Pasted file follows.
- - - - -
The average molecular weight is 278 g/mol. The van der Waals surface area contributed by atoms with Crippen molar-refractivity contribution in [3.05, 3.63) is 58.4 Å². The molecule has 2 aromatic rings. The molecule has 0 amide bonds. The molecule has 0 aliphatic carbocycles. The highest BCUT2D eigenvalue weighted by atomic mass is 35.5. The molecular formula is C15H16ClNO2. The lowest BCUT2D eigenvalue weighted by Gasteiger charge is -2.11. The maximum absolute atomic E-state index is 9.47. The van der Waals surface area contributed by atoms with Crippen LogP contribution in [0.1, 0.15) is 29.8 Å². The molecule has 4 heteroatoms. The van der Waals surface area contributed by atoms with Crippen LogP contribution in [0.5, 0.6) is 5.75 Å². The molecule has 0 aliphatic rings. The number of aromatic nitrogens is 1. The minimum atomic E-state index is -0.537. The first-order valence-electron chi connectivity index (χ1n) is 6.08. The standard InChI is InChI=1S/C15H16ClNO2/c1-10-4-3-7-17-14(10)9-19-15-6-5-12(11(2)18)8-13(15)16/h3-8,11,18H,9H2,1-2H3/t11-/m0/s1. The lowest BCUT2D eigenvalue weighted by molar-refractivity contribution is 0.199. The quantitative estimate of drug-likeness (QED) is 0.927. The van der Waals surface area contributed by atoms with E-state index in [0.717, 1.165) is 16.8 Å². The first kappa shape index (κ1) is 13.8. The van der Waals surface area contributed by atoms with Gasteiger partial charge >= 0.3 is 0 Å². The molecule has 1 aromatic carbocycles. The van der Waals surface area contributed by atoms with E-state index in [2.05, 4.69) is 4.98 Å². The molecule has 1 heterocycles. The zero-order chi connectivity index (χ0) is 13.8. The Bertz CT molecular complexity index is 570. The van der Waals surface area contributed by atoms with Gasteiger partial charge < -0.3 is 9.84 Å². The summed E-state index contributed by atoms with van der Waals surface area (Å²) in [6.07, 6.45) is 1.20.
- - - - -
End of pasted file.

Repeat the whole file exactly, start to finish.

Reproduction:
The average molecular weight is 278 g/mol. The van der Waals surface area contributed by atoms with Crippen molar-refractivity contribution in [3.05, 3.63) is 58.4 Å². The molecule has 2 aromatic rings. The molecule has 0 amide bonds. The molecule has 0 aliphatic carbocycles. The highest BCUT2D eigenvalue weighted by atomic mass is 35.5. The molecular formula is C15H16ClNO2. The lowest BCUT2D eigenvalue weighted by Gasteiger charge is -2.11. The maximum absolute atomic E-state index is 9.47. The van der Waals surface area contributed by atoms with Crippen LogP contribution in [0.1, 0.15) is 29.8 Å². The molecule has 4 heteroatoms. The van der Waals surface area contributed by atoms with Crippen LogP contribution in [0.5, 0.6) is 5.75 Å². The molecule has 0 aliphatic rings. The number of aromatic nitrogens is 1. The minimum atomic E-state index is -0.537. The first-order valence-electron chi connectivity index (χ1n) is 6.08. The standard InChI is InChI=1S/C15H16ClNO2/c1-10-4-3-7-17-14(10)9-19-15-6-5-12(11(2)18)8-13(15)16/h3-8,11,18H,9H2,1-2H3/t11-/m0/s1. The lowest BCUT2D eigenvalue weighted by molar-refractivity contribution is 0.199. The quantitative estimate of drug-likeness (QED) is 0.927. The van der Waals surface area contributed by atoms with E-state index in [0.717, 1.165) is 16.8 Å². The first kappa shape index (κ1) is 13.8. The van der Waals surface area contributed by atoms with Gasteiger partial charge >= 0.3 is 0 Å². The molecule has 1 aromatic carbocycles. The van der Waals surface area contributed by atoms with E-state index in [2.05, 4.69) is 4.98 Å². The molecule has 1 heterocycles. The zero-order chi connectivity index (χ0) is 13.8. The Bertz CT molecular complexity index is 570. The van der Waals surface area contributed by atoms with Gasteiger partial charge < -0.3 is 9.84 Å². The summed E-state index contributed by atoms with van der Waals surface area (Å²) in [6.07, 6.45) is 1.20.